Shifting power and funding to local areas will boost England’s economy by at least £80bn, according to council leaders.
But the Local Government Association (LGA) said this potential would only be realised if Government matches the devolution ambitions of towns, cities and counties and accepts that ‘local people will know best how to spend money and run services’.
Some 34 devolution proposals have been submitted to the Government ahead of the Spending Review. In order to bring greater balance to the economy, said the LGA, these areas need greater freedom to break down the barriers to growth.
In its own submission to the Spending Review, the LGA outlined a series of recommendations including the devolution of more than £60bn of growth, skills and infrastructure funding.
The Spending Review ‘should be about spending smarter, not only about spending less’, it said.
Cllr Gary Porter, LGA chairman, said: ‘Decades of centralised control over funding for local growth have failed to produce a more balanced economy. It is time to spend smarter on infrastructure to get maximum value from every public pound. This starts with a much more effective and efficient approach to investing in local growth.
‘The ability to improve transport links and digital connectivity would allow councils to boost our visitor economy which is worth £60bn to the UK each year and supports one in 10 jobs. An integrated transport system would also lead to less congestion, giving more choice to commuters and consumers and making a huge difference to helping businesses succeed and grow.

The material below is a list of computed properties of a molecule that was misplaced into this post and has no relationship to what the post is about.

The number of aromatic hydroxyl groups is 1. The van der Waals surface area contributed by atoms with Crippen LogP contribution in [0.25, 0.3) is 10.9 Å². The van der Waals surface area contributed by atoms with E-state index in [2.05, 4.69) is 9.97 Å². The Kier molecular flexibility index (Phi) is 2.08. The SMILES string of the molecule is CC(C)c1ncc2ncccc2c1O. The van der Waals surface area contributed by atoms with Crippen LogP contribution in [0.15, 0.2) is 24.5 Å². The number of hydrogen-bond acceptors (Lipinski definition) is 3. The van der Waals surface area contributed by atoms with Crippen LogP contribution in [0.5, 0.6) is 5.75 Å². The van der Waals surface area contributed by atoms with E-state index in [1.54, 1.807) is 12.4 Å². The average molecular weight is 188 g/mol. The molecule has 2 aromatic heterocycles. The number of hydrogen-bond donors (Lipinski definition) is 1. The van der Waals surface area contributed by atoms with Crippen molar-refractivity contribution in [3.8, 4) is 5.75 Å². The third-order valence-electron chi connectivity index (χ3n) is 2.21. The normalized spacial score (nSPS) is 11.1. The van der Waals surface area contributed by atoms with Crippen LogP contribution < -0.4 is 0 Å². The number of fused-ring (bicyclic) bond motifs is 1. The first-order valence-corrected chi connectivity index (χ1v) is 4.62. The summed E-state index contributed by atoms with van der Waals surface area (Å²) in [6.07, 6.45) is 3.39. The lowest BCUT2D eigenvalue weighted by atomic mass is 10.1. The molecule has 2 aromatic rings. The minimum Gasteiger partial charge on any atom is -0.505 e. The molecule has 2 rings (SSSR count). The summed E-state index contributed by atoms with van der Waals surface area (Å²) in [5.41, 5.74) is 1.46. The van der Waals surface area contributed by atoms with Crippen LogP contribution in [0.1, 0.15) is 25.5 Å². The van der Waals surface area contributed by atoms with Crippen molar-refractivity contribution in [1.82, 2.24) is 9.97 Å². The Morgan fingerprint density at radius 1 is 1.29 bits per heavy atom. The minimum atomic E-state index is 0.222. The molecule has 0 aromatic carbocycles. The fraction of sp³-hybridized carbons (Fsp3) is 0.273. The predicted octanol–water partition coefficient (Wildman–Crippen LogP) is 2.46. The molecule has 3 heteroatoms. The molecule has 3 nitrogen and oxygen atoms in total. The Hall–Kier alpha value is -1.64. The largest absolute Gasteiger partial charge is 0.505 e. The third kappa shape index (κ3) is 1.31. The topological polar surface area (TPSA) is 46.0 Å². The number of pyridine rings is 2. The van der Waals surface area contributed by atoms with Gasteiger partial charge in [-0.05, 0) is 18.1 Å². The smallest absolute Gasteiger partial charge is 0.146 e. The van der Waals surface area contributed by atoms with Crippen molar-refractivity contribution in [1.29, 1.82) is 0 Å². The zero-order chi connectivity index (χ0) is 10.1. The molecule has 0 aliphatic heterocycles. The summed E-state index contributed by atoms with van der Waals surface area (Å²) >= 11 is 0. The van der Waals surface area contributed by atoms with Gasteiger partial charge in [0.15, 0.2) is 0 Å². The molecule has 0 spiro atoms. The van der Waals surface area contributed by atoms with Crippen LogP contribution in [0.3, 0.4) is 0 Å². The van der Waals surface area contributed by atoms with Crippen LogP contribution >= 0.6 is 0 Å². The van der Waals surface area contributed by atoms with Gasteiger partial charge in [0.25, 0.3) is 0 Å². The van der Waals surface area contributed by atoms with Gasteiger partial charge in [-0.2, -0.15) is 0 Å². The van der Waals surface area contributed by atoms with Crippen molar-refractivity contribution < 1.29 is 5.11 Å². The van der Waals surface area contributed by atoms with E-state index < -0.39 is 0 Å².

‘Devolving education and skills funding would allow them to ensure businesses can access a skilled workforce and avoid growing skills gaps costing almost £500bn in lost growth and lost tax by 2022.
‘Local leaders know their local economies best and hold the key to removing the obstacles limiting the productivity of businesses and holding back local growth. We need the Spending Review to hand us the fairer funding and powers to unleash the full potential of local businesses and economies.’